Heatwave – the ice cream effect

The recent UK heatwave made for some surprising headlines

As parts of the UK hit record temperatures in June, July and early August 2018, energy suppliers were faced with a number of interesting challenges.

Although possibly surprising to consumers, a dramatic increase in electricity demand raised fewer eyebrows amongst suppliers and academics. But it still posed the question of how to fulfil the extra 860MW, reported by Imperial College, for Drax during the last week of June.

As air conditioners were set to ‘maximum’, ice makers and ice cream coolers worked overtime and electric fans dusted-off to help cool the population as it faced temperatures of 30°C and above. 

The increase in demand to meet cooling needs was described by Imperial College as a global energy system ‘blind spot’, with National Grid predicting a three-fold increase in peak load from air conditioners over the next decade.

By mid-July, when temperatures were at their hottest, average wholesale energy prices (TRGBBD1) were averaging £56/MWh – around 40% higher than the same period in 2017 according to Reuters.

The rise in demand, Drax equating it to an extra 2.5m households, put greater pressure on prices than the cold snap – named ‘The Beast from the East’ – in February this year, which saw a 30% average wholesale price rise and most of the supply pressure being placed on the gas sector.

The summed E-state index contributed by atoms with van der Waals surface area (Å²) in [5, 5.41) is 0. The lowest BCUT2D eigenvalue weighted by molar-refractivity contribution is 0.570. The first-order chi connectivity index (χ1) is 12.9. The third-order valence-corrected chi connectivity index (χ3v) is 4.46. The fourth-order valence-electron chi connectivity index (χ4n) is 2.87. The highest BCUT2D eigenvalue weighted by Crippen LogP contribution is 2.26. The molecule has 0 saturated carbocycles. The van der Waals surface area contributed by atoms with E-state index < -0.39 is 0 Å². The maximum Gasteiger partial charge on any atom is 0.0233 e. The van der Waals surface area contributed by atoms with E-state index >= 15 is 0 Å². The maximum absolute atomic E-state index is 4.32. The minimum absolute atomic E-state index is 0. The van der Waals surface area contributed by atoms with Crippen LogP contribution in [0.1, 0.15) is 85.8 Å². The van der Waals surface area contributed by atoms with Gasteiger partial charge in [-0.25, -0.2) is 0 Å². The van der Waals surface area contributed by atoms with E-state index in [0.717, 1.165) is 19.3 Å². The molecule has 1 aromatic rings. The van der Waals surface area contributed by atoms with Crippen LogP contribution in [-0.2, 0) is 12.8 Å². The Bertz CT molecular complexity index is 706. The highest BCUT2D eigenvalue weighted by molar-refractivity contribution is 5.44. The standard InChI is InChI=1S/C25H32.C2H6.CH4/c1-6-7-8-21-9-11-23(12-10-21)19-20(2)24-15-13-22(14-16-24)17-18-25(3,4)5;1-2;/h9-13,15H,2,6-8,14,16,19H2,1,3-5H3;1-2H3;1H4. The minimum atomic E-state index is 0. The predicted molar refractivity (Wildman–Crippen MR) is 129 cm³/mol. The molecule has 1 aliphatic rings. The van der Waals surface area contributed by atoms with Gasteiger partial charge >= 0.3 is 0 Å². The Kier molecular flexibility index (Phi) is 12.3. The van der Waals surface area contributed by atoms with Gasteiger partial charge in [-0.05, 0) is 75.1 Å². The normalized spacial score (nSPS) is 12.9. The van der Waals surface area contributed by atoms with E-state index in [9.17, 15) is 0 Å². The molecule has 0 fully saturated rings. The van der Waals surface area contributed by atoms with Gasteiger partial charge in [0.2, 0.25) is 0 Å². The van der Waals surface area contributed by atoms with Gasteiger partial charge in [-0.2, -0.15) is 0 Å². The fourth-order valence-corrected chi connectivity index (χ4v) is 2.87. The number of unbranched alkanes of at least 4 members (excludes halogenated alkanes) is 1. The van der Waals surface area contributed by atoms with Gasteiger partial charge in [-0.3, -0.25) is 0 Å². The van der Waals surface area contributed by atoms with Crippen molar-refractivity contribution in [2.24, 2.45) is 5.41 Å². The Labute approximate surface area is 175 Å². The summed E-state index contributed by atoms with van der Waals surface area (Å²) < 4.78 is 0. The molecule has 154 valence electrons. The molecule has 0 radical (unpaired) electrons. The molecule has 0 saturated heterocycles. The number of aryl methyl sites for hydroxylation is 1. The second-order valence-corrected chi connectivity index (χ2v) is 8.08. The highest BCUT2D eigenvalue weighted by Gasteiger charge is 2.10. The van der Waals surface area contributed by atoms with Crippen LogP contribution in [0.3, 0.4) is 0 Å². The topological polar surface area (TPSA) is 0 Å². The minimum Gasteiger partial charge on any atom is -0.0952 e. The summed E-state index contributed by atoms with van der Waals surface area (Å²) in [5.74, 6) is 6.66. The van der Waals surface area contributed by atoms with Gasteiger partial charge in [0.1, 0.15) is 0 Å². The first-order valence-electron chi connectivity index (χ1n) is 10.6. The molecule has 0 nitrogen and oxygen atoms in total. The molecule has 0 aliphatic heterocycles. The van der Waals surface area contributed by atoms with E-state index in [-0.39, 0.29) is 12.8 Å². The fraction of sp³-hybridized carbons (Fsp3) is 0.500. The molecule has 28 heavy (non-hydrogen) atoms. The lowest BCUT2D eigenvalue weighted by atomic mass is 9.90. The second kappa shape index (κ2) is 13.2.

Sun but no wind

The supply questions asked by heatwave were answered by the sun itself, with solar power at one stage providing close to 17% of the UK’s electricity. 

However, as the sun shone, it wasn’t just water supplies that began to run low.  A ‘wind drought’ was also reported, with a 40% drop in turbine generation compared to July 2017. Despite an increase in turbine infrastructure across the UK over the 12-month period, turbines were idle as the jet-stream moved North, leaving a large area of high pressure across the UK.


Coal on the decline

Although the balance of renewable energy may tip according to the weather conditions, another Imperial College/Drax report made it clear that coal-based energy is “edging closer to extinction in Britain” over the summer months.

According to the statistics, during Q2 2018 coal power stations were not running for 812 hours.  This equates to 37% of the period and were as many coal-free hours in that quarter alone as in the whole of 2016/17 combined. 

According to the report, most of the May and June coal-based output was only used to provided system stability rather than bulk energy, leading to the conclusion that Britain could run entirely without coal for the whole of the summer period in the future.